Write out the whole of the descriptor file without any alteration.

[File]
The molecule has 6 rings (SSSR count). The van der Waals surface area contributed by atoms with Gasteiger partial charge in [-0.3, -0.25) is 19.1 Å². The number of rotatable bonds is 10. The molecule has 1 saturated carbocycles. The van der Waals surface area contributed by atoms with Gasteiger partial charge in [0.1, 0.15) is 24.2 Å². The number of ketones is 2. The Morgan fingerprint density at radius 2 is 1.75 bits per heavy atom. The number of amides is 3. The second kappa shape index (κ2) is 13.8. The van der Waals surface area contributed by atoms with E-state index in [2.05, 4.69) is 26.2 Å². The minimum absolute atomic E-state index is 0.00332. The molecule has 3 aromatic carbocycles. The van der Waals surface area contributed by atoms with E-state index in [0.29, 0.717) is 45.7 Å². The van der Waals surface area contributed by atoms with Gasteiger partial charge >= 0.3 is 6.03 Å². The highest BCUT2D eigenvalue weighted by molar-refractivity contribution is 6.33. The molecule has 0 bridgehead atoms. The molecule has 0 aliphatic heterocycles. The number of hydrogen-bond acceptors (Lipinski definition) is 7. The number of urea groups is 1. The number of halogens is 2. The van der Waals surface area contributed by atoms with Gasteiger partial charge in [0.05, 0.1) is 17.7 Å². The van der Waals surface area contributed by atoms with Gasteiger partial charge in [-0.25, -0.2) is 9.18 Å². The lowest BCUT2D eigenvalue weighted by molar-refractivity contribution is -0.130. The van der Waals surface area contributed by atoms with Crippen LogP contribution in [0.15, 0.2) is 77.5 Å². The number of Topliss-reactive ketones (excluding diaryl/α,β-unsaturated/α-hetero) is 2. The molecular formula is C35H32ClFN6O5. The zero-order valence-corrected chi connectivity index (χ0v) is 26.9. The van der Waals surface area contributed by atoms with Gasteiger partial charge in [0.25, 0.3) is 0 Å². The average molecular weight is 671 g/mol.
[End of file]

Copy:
The molecule has 6 rings (SSSR count). The van der Waals surface area contributed by atoms with Gasteiger partial charge in [-0.3, -0.25) is 19.1 Å². The number of rotatable bonds is 10. The molecule has 1 saturated carbocycles. The van der Waals surface area contributed by atoms with Gasteiger partial charge in [0.1, 0.15) is 24.2 Å². The number of ketones is 2. The Morgan fingerprint density at radius 2 is 1.75 bits per heavy atom. The number of amides is 3. The second kappa shape index (κ2) is 13.8. The van der Waals surface area contributed by atoms with E-state index in [2.05, 4.69) is 26.2 Å². The minimum absolute atomic E-state index is 0.00332. The molecule has 3 aromatic carbocycles. The van der Waals surface area contributed by atoms with E-state index in [0.29, 0.717) is 45.7 Å². The van der Waals surface area contributed by atoms with Gasteiger partial charge >= 0.3 is 6.03 Å². The highest BCUT2D eigenvalue weighted by molar-refractivity contribution is 6.33. The molecule has 0 bridgehead atoms. The molecule has 0 aliphatic heterocycles. The number of hydrogen-bond acceptors (Lipinski definition) is 7. The number of urea groups is 1. The number of halogens is 2. The van der Waals surface area contributed by atoms with Gasteiger partial charge in [0.05, 0.1) is 17.7 Å². The van der Waals surface area contributed by atoms with Gasteiger partial charge in [-0.25, -0.2) is 9.18 Å². The lowest BCUT2D eigenvalue weighted by molar-refractivity contribution is -0.130. The van der Waals surface area contributed by atoms with Crippen LogP contribution in [0.15, 0.2) is 77.5 Å². The number of Topliss-reactive ketones (excluding diaryl/α,β-unsaturated/α-hetero) is 2. The molecular formula is C35H32ClFN6O5. The zero-order valence-corrected chi connectivity index (χ0v) is 26.9. The van der Waals surface area contributed by atoms with Gasteiger partial charge in [0.25, 0.3) is 0 Å². The average molecular weight is 671 g/mol.